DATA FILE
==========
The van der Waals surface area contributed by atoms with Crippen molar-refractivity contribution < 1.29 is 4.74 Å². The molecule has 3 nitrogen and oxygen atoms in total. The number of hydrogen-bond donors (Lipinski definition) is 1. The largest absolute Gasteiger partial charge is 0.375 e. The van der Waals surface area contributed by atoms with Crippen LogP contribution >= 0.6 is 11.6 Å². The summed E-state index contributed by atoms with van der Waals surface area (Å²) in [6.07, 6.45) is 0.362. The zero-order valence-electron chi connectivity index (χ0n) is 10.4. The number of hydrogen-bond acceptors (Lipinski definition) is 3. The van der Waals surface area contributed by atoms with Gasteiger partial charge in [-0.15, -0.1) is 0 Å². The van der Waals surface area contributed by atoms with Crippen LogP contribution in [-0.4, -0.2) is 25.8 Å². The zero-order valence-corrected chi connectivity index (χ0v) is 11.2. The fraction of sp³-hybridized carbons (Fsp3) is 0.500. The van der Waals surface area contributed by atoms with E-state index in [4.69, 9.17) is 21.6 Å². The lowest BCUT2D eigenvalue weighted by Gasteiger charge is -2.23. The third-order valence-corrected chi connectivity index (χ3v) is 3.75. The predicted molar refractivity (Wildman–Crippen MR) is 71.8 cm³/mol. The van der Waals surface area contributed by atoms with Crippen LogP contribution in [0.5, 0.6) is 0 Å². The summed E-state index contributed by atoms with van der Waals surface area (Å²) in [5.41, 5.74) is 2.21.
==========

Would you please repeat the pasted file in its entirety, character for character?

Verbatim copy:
The van der Waals surface area contributed by atoms with Crippen molar-refractivity contribution < 1.29 is 4.74 Å². The molecule has 3 nitrogen and oxygen atoms in total. The number of hydrogen-bond donors (Lipinski definition) is 1. The largest absolute Gasteiger partial charge is 0.375 e. The van der Waals surface area contributed by atoms with Crippen LogP contribution >= 0.6 is 11.6 Å². The summed E-state index contributed by atoms with van der Waals surface area (Å²) in [6.07, 6.45) is 0.362. The zero-order valence-electron chi connectivity index (χ0n) is 10.4. The number of hydrogen-bond acceptors (Lipinski definition) is 3. The van der Waals surface area contributed by atoms with Gasteiger partial charge in [-0.15, -0.1) is 0 Å². The van der Waals surface area contributed by atoms with Crippen LogP contribution in [-0.4, -0.2) is 25.8 Å². The zero-order valence-corrected chi connectivity index (χ0v) is 11.2. The fraction of sp³-hybridized carbons (Fsp3) is 0.500. The van der Waals surface area contributed by atoms with E-state index in [4.69, 9.17) is 21.6 Å². The lowest BCUT2D eigenvalue weighted by Gasteiger charge is -2.23. The third-order valence-corrected chi connectivity index (χ3v) is 3.75. The predicted molar refractivity (Wildman–Crippen MR) is 71.8 cm³/mol. The van der Waals surface area contributed by atoms with Crippen LogP contribution in [0.5, 0.6) is 0 Å². The summed E-state index contributed by atoms with van der Waals surface area (Å²) in [5.41, 5.74) is 2.21.